Larry and Carol are fairly normal New Yorkers who have sent their son off to college. They meet an elderly couple down the hall and later in the week find that the wife has suddenly died. Carol becomes suspicious of Paul who seems to be too cheerful and too ready to move on. She begins her investigation. Larry insists she is becomming too fixated on what their neighbor as all of the irregularities seem to have simple non-homicidal explanations. Ted, a recently divorced friend helps her investigation and Larry begins to become jealous of their relationship and agrees to help her. —IMDb
Actor, director, screenwriter, and playwright Woody Allen redefined film comedy during the 1970s, bringing a new measure of sophistication and personal complexity to the form. Born Allen Stewart Konigsberg in Brooklyn, NY, on December 1, 1935, he adopted his stage name at the age of 17, and in 1953 enrolled in NYU’s film program, and soon dropping out of school to begin writing for comedian David Alber. Two years later, Allen graduated to writing for television; during his five-year in television, his efforts won him an Emmy nomination. He eventually decided to try his hand as a stand-up performer. After slowly gaining a reputation on the New York-club circuit, he became a frequent talk show guest and in 1964 issued his self-titled debut comedy LP. With 1966’s What’s Up, Tiger Lily?, a puckish re-tooling of a Japanese spy thriller complete with his own story line and dubbed English dialogue, he made his directorial debut. In 1969 Allen directed two short films for a CBS television special… read more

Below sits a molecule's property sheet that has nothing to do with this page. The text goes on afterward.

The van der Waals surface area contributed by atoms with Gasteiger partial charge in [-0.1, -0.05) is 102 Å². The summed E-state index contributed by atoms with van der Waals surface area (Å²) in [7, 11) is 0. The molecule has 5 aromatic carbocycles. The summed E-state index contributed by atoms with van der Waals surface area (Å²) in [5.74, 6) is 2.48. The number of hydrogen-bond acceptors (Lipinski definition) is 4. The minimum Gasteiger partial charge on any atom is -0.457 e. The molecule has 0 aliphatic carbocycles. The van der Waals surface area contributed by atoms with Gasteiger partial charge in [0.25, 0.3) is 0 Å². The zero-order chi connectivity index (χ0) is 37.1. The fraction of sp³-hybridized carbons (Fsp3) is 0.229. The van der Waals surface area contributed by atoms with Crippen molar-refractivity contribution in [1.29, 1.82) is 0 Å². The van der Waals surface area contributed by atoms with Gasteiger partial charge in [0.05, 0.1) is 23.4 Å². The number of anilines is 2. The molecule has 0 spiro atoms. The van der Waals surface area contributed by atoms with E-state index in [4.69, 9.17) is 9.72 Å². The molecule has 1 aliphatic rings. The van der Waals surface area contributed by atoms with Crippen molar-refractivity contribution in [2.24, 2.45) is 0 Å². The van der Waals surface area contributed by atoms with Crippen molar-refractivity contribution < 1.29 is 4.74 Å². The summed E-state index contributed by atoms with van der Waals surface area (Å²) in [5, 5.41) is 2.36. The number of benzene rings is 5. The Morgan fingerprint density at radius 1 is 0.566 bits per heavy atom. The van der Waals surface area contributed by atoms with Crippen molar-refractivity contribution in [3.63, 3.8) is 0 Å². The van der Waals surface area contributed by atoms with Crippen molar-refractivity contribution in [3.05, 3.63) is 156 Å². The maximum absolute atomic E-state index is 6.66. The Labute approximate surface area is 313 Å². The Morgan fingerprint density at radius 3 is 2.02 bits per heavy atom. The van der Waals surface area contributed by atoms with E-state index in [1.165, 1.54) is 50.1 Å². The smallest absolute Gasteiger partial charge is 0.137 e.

Depicts leisure class meaninglessness and the quest for frisson in every character (save, perhaps, for Anjelica Huston's, whose is so cynical as to be attractive to anyone who is not direct competition) in so many different ways it's amazing. Perhaps it's judging to quickly, but from its focus on the aforementioned theme, to the referential combining of genre, it seems like a picture that will reward repeat viewings.
PBS broadcasts its 3½-hour doc tonight and tomorrow; Keaton’s memoir is on shelves now.
This movie had me in stitches! It’s both hilarious and suspenseful. “Manhattan Murder Mystery” is an homage to the old mystery films of the 40s and 50s; Alfred Hitchcock would most certainly be proud… read review
This is supposedly the remnants of the murder mystery subplot that was removed from Annie Hall, and I find that all too believable. It felt to me like a lazy assemblage of conversational punning and… read review